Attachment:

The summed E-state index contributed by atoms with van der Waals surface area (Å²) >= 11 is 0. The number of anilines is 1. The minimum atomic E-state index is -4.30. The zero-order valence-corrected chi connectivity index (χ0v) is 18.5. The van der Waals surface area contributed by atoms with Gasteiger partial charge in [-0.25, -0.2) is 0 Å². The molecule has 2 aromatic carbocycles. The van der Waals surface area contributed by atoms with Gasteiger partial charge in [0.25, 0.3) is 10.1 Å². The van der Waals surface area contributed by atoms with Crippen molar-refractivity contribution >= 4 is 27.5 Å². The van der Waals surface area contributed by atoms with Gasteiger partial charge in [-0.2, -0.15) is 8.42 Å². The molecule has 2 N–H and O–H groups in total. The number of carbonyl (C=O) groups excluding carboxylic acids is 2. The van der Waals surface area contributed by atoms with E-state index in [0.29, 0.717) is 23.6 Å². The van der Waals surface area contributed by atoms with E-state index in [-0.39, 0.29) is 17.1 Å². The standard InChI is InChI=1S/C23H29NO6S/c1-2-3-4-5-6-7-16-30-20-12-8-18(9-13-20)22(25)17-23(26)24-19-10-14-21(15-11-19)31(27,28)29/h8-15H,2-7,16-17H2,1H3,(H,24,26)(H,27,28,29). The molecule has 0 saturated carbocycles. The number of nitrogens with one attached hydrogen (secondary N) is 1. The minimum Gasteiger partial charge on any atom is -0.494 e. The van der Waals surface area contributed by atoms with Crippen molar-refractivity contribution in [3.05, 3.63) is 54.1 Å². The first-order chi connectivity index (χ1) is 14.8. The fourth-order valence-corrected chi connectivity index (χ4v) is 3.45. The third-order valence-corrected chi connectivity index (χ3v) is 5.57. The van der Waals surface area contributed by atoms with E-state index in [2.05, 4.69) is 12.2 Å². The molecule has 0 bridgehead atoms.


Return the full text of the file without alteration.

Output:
The summed E-state index contributed by atoms with van der Waals surface area (Å²) >= 11 is 0. The number of anilines is 1. The minimum atomic E-state index is -4.30. The zero-order valence-corrected chi connectivity index (χ0v) is 18.5. The van der Waals surface area contributed by atoms with Gasteiger partial charge in [-0.25, -0.2) is 0 Å². The molecule has 2 aromatic carbocycles. The van der Waals surface area contributed by atoms with Gasteiger partial charge in [0.25, 0.3) is 10.1 Å². The van der Waals surface area contributed by atoms with Crippen molar-refractivity contribution >= 4 is 27.5 Å². The van der Waals surface area contributed by atoms with Gasteiger partial charge in [-0.2, -0.15) is 8.42 Å². The molecule has 2 N–H and O–H groups in total. The number of carbonyl (C=O) groups excluding carboxylic acids is 2. The van der Waals surface area contributed by atoms with E-state index in [0.29, 0.717) is 23.6 Å². The van der Waals surface area contributed by atoms with E-state index in [-0.39, 0.29) is 17.1 Å². The standard InChI is InChI=1S/C23H29NO6S/c1-2-3-4-5-6-7-16-30-20-12-8-18(9-13-20)22(25)17-23(26)24-19-10-14-21(15-11-19)31(27,28)29/h8-15H,2-7,16-17H2,1H3,(H,24,26)(H,27,28,29). The molecule has 0 saturated carbocycles. The number of nitrogens with one attached hydrogen (secondary N) is 1. The minimum Gasteiger partial charge on any atom is -0.494 e. The van der Waals surface area contributed by atoms with Crippen molar-refractivity contribution in [3.05, 3.63) is 54.1 Å². The first-order chi connectivity index (χ1) is 14.8. The fourth-order valence-corrected chi connectivity index (χ4v) is 3.45. The third-order valence-corrected chi connectivity index (χ3v) is 5.57. The van der Waals surface area contributed by atoms with E-state index in [2.05, 4.69) is 12.2 Å². The molecule has 0 bridgehead atoms.